NE: I grew up listening to my dad’s record collection and that was all ’50s rock and roll. You know, Sun Records and the Everly Brothers. Little Richard, Jerry Lee Lewis … And sometimes I think most of our songs are just that with tons of distortion. And faster, and poorly played.
VM: For me it’s more like the bands I can see in person and get some ideas [from]. I really like Faunas. They’re from D.C. And then Daddy Long Legs as well! That’s where I got the maraca thing.
WCP: When you met, did your musical tastes already overlap?
NE: It was 2007 when we met. We liked the Strokes, Interpol, the Killers.
VM: We met because Neil had a band … In Venezuela it was popular … I worked in radio and also for a digital publication … I never did write about his band, but I would go with friends from that website when someone was covering a show.
NE: You were more into punk than I was back in those days.
VM: I think I still am.
WCP: What do you think it would be like to play a show in Venezuela now?
NE: The crazy thing, and here we get on the political side of things a bit, is that all of our friends except for like two have left the country … Sadly, because of the situation over there, if you are able to leave the country, you leave the country. The funny thing is … When we went to play Barcelona [while touring Spain in the fall of 2021] it was packed with friends we haven’t seen for years. But right now, if we went to Caracas, no one would know us.
VM: We did have people who we know from forever ago there, but also … We’re so connected in terms of our culture … In Spain, it’s a Hispanic culture, so people are just very animated. They let you know that they really like it … Here, I feel like you play a show and people are just standing still. And then at the end they’re like “Oh my god, I loved it!” And I’m like, “Really? Because you didn’t even move a hair!”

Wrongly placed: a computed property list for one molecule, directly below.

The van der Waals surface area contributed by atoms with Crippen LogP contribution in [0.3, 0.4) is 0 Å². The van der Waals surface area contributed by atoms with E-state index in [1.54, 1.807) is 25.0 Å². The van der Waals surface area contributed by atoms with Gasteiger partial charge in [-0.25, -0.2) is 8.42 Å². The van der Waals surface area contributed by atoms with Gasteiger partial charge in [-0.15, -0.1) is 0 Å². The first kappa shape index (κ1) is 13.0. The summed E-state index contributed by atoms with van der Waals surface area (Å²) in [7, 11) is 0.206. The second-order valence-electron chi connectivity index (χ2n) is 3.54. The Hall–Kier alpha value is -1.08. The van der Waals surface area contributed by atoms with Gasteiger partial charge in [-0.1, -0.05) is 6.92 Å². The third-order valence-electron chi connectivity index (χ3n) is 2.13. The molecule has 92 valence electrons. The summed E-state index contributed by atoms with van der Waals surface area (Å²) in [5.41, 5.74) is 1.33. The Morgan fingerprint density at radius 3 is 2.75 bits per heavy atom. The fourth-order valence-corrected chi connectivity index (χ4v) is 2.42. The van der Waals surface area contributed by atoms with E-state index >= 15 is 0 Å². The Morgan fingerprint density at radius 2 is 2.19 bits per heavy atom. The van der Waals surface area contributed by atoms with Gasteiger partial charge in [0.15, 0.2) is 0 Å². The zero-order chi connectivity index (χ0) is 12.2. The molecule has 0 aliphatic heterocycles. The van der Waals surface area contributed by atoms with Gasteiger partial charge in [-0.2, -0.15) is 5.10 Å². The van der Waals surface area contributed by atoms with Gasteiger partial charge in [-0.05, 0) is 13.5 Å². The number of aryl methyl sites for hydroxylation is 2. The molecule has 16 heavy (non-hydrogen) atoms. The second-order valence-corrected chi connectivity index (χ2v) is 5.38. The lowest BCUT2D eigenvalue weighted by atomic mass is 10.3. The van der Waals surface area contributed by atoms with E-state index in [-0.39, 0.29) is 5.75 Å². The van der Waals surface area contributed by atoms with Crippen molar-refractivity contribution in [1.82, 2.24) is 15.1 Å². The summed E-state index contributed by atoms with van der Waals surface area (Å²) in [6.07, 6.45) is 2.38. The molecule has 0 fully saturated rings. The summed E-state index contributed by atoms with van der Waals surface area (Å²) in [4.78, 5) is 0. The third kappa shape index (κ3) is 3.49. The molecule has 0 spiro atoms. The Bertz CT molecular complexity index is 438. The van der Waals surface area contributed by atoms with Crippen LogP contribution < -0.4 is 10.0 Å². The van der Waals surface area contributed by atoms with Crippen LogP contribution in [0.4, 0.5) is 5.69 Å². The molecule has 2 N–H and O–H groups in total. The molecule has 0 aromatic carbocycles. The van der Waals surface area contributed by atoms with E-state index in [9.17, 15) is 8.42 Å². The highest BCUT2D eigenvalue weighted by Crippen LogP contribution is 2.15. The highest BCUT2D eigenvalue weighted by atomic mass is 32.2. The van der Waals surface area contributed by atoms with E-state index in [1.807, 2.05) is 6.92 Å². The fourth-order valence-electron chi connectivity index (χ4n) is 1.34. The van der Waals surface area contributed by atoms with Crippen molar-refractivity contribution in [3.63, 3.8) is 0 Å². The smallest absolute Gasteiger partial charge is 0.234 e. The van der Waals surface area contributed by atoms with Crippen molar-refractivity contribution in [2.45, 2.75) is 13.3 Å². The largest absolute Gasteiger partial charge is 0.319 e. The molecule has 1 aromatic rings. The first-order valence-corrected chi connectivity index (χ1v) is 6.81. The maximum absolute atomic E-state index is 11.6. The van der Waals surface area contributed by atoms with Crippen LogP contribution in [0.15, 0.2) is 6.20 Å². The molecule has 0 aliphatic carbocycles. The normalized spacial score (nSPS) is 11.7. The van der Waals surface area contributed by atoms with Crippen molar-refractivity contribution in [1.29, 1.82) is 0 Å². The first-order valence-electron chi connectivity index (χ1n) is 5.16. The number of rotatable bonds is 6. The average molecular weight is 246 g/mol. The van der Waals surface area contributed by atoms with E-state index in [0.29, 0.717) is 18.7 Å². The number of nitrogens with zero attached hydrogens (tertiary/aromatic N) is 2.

WCP: Outside of music, do you guys have day jobs?
NE: Oh yeah, they’re very punk. I work in the IT department for a U.S. government contractor in international development.
VM: I was doing business journalism, but in the pandemic, I switched. So I’m doing content marketing for a software company.
NE: It pays the rent and it pays for the guitars.
WCP: What do you think you’ll miss most about D.C.?
VM: I’ll miss museums. And food … Coming from Venezuela, my palette was not developed at all … Here in D.C., people are like “Let’s go eat food from Laos!” Like it’s the most common thing! It’s just so diverse. I never felt like a foreigner here … It’s just such a welcoming city.
NE: We’ll probably be back twice a year or something like that … We love this city.
WCP: Is there more Teen Cobra music coming?
NE: For sure. We definitely have a few songs already recorded … I’ve already started following punk bands in Tampa. Actually, a great punk band called Gino and the Goons, they’re from Tampa, and I’m really excited to be living in the city where Gino and the Goons rock. And I’m excited about starting in a different environment. And seeing a new crowd, new audience, new venue. It’s a challenge.
VM: And an opportunity.
Teen Cobra’s farewell show starts at 8 p.m. on May 26 at Black Cat. DJ Mad Squirrel and Front Royal’s Thee Delux open. blackcatdc.com. $15.